FOXP3-expressing naturally occurring CD4+CD25high T regulatory cells (Treg) are relevant in the control of autoimmunity, and a defect in this cell population has been observed in several human autoimmune diseases. We hypothesized that altered functions of peripheral Treg cells might play a role in the immunopathogenesis of myasthenia gravis, a T cell-dependent autoimmune disease characterized by the presence of pathogenic autoantibodies specific for the nicotinic acetylcholine receptor. We report in this study a significant decrease in the in vitro suppressive function of peripheral Treg cells isolated from myasthenia patients in comparison to those from healthy donors. Interestingly, Treg cells from prednisolone-treated myasthenia gravis patients showed an improved suppressive function compared with untreated patients, suggesting that prednisolone may play a role in the control of the peripheral regulatory network. Indeed, prednisolone treatment prevents LPS-induced maturation of monocyte-derived dendritic cells by hampering the up-regulation of costimulatory molecules and by limiting secretion of IL-12 and IL-23, and enhancing IL-10. In addition, CD4+ T cells cultured in the presence of such tolerogenic dendritic cells are hyporesponsive and can suppress autologous CD4+ T cell proliferation. The results shown in this study indicate that prednisolone treatment promotes an environment that favors immune regulation rather than inflammation.
Central thymic tolerance has evolved to prevent autoreactive cells from escaping into the periphery. However, self-specific T cells are frequently found in the peripheral blood even of healthy individuals (1). Thus, autoreactivity is an intrinsic feature of T cells and active suppression is required to maintain tolerance to self (2).
Among CD4+ T cells, different types of regulatory T cells (Treg)6 can be distinguished, such as naturally occurring and induced Treg (iTreg). Naturally occurring CD4+CD25high Treg (nTreg) cells originate from the thymus as a functionally distinct population (3). They express constitutively high levels of CD25 (α-chain of the IL2 receptor) (4) and the forkhead box transcription factor 3 (FOXP3) (5). FOXP3 plays a crucial role during thymic nTreg development and in nTreg-mediated suppression (6), whereas IL-2 appears to be crucial for peripheral homeostasis and survival, at least in the mouse system (7).
iTregs are different from nTreg cells as they develop in the periphery from conventional CD4+ Th cells (8). Their development can be induced under tolerogenic conditions such as suboptimal antigenic stimulation and the presence of immunoregulatory cytokines such as IL-10 and TGF-β. Moreover, immunosuppressive medication can lead to the development of tolerizing APCs, characterized by a low expression level of costimulatory molecules and an immunosuppressive cytokine milieu that in turn promotes the induction of Tregs (9, 10). Several types of induced Tregs have been described, such as the CD4+ type-1 Tregs (Tr1) (11), CD4+CD25+FOXP3+ cells (12), and Th3 cells (13). All of these iTreg types have been described to inhibit T cell-mediated responses. Tr1 cells are also able to produce high levels of IL-10 and moderate levels of TGF-β that again promote an immunosuppressive environment (8).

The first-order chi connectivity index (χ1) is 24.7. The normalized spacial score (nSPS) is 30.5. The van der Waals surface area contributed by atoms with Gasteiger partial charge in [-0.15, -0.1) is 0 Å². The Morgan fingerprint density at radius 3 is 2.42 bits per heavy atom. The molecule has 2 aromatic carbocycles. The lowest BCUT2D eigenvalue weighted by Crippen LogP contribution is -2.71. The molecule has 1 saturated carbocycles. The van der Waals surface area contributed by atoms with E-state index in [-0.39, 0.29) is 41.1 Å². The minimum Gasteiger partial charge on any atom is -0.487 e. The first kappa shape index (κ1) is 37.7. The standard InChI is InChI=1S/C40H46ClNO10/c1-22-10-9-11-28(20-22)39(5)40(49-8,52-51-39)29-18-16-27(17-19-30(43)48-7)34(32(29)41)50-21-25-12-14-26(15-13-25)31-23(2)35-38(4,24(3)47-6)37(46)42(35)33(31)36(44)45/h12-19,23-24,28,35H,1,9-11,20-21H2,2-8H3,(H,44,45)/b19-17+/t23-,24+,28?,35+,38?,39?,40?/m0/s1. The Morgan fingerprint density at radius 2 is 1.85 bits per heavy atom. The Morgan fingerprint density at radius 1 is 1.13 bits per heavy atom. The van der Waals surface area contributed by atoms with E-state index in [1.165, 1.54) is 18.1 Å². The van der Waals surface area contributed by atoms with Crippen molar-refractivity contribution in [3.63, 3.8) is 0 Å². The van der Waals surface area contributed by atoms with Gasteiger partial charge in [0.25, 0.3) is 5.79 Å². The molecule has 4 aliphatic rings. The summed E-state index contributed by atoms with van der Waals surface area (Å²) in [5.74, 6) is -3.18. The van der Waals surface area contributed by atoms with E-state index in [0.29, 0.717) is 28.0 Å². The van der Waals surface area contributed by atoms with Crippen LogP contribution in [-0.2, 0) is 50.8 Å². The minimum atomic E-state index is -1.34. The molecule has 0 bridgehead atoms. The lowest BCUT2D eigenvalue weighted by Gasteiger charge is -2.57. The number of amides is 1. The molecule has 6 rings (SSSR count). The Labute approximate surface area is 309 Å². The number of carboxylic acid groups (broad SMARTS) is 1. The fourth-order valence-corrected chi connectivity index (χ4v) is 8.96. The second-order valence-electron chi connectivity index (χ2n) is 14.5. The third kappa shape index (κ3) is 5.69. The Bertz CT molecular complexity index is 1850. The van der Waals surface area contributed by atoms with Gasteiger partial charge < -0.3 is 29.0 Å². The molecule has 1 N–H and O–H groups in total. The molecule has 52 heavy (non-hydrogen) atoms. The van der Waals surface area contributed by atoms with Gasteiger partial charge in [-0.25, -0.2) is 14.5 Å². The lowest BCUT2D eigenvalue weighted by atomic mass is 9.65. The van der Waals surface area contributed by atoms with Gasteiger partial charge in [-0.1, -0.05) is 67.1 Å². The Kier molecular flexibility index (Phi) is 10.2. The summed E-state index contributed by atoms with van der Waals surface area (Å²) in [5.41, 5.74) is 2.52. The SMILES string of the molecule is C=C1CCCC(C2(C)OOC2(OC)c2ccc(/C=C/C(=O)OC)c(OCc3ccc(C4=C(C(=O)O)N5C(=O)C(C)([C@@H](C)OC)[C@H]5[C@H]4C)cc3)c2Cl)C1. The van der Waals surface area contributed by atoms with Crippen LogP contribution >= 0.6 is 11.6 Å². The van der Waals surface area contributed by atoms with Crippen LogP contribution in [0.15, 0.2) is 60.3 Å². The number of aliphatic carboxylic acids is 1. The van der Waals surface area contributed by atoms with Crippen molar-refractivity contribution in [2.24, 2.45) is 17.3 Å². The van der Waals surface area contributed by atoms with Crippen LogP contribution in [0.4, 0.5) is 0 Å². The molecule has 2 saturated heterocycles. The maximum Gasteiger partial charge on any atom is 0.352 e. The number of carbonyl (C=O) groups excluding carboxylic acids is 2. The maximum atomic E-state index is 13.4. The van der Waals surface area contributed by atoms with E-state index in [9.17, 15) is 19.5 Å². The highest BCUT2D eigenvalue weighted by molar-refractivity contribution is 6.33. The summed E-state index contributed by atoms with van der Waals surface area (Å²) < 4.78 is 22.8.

Tregs can prevent autoimmune pathology in different experimental models (14). In humans, defects in Treg cell function have been described in several autoimmune diseases, such as multiple sclerosis (15) and autoimmune diabetes (16, 17) while Treg cells are enriched and functionally active in inflamed joints of patients with rheumatoid arthritis (18).
Myasthenia gravis (MG) is a CD4+ T cell-dependent autoimmune disease mediated by pathogenic autoantibodies specific for the acetylcholine receptor (AchR) (19). The disease is controlled by AChR-specific T cells found in the thymus and peripheral blood of MG patients. The presence of the pathogenic T cells within the myasthenic thymus suggests that the disease is initiated in the pathologically transformed thymus (20, 21). Corticosteroids, especially prednisolone (pred), are the treatment of choice for many MG patients (22), because they seem to be effective in inducing remission in a large cohort of patients. The effects of corticosteroids, and pred in particular, are manifold, including inhibition of IL-2 production and dendritic cell (DC) function (23, 24).
We have previously shown that the peripheral frequency of Treg cells in MG patients is unaltered when compared with age-matched healthy donors (25). Moreover, Balandina and colleagues (26) showed reduced suppression by thymic Treg from MG patients. Peripheral Treg were not assessed in this study. In this study, we show that the suppressive capability of peripheral blood Treg in untreated MG patients is profoundly impaired. Even more striking, MG patients treated with pred showed a considerable improvement in their Treg cell function. Our data support the hypothesis that pred-induced tolerogenic DCs are involved in the generation of peripheral Tregs that in turn ameliorate the clinical picture of MG.
Materials and Methods